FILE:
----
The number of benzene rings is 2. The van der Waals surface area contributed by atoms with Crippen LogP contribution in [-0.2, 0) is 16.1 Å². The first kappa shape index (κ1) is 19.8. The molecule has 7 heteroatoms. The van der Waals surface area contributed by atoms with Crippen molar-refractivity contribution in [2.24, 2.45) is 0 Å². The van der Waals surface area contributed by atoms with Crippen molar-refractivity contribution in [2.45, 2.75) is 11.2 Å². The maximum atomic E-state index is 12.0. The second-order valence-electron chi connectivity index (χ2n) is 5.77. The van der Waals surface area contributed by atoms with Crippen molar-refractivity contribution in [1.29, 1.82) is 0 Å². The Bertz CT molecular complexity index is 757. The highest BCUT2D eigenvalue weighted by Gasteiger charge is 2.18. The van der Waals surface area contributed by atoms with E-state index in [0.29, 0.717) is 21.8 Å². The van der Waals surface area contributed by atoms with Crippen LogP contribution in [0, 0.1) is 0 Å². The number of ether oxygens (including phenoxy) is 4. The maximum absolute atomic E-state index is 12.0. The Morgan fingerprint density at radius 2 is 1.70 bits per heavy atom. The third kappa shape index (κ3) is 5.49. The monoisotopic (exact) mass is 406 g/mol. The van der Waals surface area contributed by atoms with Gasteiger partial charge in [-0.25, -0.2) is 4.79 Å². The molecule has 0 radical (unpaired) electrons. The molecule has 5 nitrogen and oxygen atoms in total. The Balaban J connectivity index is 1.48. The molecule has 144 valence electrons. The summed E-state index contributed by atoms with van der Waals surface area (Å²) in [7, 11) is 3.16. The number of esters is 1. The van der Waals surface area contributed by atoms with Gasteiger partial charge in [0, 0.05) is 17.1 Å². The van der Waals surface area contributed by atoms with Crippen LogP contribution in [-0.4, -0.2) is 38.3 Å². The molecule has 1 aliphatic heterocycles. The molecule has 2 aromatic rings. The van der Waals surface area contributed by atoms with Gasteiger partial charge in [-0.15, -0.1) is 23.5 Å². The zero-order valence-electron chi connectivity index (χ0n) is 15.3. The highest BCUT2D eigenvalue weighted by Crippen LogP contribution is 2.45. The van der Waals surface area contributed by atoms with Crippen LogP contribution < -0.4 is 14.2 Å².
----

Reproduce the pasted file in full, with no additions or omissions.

The number of benzene rings is 2. The van der Waals surface area contributed by atoms with Crippen LogP contribution in [-0.2, 0) is 16.1 Å². The first kappa shape index (κ1) is 19.8. The molecule has 7 heteroatoms. The van der Waals surface area contributed by atoms with Crippen molar-refractivity contribution in [2.24, 2.45) is 0 Å². The van der Waals surface area contributed by atoms with Crippen molar-refractivity contribution in [2.45, 2.75) is 11.2 Å². The maximum atomic E-state index is 12.0. The second-order valence-electron chi connectivity index (χ2n) is 5.77. The van der Waals surface area contributed by atoms with Crippen molar-refractivity contribution in [1.29, 1.82) is 0 Å². The Bertz CT molecular complexity index is 757. The highest BCUT2D eigenvalue weighted by Gasteiger charge is 2.18. The van der Waals surface area contributed by atoms with E-state index in [0.29, 0.717) is 21.8 Å². The van der Waals surface area contributed by atoms with Crippen LogP contribution in [0, 0.1) is 0 Å². The number of ether oxygens (including phenoxy) is 4. The maximum absolute atomic E-state index is 12.0. The Morgan fingerprint density at radius 2 is 1.70 bits per heavy atom. The third kappa shape index (κ3) is 5.49. The monoisotopic (exact) mass is 406 g/mol. The van der Waals surface area contributed by atoms with Gasteiger partial charge in [-0.25, -0.2) is 4.79 Å². The molecule has 0 radical (unpaired) electrons. The molecule has 5 nitrogen and oxygen atoms in total. The Balaban J connectivity index is 1.48. The molecule has 144 valence electrons. The summed E-state index contributed by atoms with van der Waals surface area (Å²) in [7, 11) is 3.16. The number of esters is 1. The van der Waals surface area contributed by atoms with Gasteiger partial charge in [0, 0.05) is 17.1 Å². The van der Waals surface area contributed by atoms with Crippen LogP contribution in [-0.4, -0.2) is 38.3 Å². The molecule has 1 aliphatic heterocycles. The molecule has 2 aromatic rings. The van der Waals surface area contributed by atoms with Gasteiger partial charge in [-0.15, -0.1) is 23.5 Å². The zero-order valence-electron chi connectivity index (χ0n) is 15.3. The highest BCUT2D eigenvalue weighted by Crippen LogP contribution is 2.45. The van der Waals surface area contributed by atoms with Crippen LogP contribution < -0.4 is 14.2 Å².